The Fair Tax Monitor (FTM) is a unique evidence-based advocacy tool that identifies the main bottlenecks within tax systems and provides strong evidence for advocacy work at national and international level. The tool allows for a comparison of tax policies and practices in different countries, using a standardized methodology and unified research approach thanks to jointly developed common research framework. The 2016 pilot edition relies on data and analyses presented in the country reports from Bangladesh, Pakistan, Senegal and Uganda.
  • 2015
MAP
SCORECARD

2015
  • PROGRESSIVE TAX SYSTEM
  • SUFFICIENT REVENUES
  • EFFECTIVE TAX ADMINISTRATION
  • PRO-POOR PUBLIC SPENDING
  • ACCOUNTABLE PUBLIC FINANCES
  • WELL GOVERNED TAX EXEMPTIONS
FTM focus countries
other CRAFT countries
0-2
3-4
5-6
7-8
9-10
unfair
fair
2015 PROGRESSIVE TAX SYSTEM SUFFICIENT REVENUES EFFECTIVE TAX ADMINISTRATION PRO-POOR PUBLIC SPENDING ACCOUNTABLE PUBLIC FINANCES WELL GOVERNED TAX EXEMPTIONS
PAKISTAN
6
7
9
6
5
6

The main challenge Pakistan is facing is a narrow tax base. It needs to be broadened through documentation of the economy and an effective information management system as well as a robust enforcement infrastructure so that the tax evaders are made accountable to pay their due taxes. It is also crucial to lower the burden of indirect taxation on the poor.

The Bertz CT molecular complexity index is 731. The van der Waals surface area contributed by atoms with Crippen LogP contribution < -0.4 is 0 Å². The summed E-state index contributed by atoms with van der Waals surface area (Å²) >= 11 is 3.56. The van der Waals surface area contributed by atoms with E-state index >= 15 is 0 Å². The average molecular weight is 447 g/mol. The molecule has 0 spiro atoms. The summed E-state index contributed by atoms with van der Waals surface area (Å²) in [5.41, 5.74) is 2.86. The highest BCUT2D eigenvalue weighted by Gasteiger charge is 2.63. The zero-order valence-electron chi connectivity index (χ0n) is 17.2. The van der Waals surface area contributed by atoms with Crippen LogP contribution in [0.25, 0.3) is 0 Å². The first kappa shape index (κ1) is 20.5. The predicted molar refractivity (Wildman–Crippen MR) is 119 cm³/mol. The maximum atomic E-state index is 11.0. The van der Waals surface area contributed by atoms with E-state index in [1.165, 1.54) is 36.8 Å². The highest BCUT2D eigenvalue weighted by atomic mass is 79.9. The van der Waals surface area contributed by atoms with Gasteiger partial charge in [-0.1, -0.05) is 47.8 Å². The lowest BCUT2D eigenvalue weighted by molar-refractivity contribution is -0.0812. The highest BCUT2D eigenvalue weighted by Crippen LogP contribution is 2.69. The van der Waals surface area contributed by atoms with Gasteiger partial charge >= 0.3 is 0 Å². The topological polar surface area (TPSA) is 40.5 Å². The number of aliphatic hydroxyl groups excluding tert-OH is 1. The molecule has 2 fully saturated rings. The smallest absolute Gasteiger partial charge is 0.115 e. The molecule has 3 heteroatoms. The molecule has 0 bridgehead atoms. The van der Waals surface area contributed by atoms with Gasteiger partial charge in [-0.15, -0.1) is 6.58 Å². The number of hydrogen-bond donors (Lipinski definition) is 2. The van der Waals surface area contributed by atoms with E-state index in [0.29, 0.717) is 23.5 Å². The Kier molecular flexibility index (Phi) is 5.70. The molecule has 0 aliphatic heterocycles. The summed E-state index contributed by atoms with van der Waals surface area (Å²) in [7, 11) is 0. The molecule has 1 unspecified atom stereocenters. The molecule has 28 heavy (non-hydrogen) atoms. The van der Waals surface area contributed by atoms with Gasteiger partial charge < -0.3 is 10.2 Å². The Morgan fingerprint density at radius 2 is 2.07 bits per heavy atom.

Pakistan obtained a relatively high score for revenue sufficiency because it has improved revenue collection in various ways during the last three years. However, Pakistan's total tax revenues are still below 10% of GDP and are amongst the lowest in the world.

The tax authority has consistently improved over the years, however, it has failed to adopt a long term approach to ensure a sustainable stream of tax revenues and to bring more tax payers in the tax net. Although heavy investments have been made into digitalizing the tax system, the newly created technological platforms are not fully utilized.

Pakistan is not investing enough into its education and healthcare system, according to the international standards. Although the resources allocated to the basic services have been increasing in the past years, further efforts need to be made to meet the desired levels.

There is a very limited role of the civil society to participate in the formulation of the revenue policies as the government is not supportive of including citizens in the decision making process. Significant improvements need to be made in terms of information availability. The financial affairs of state owned enterprises in particular lack transparency.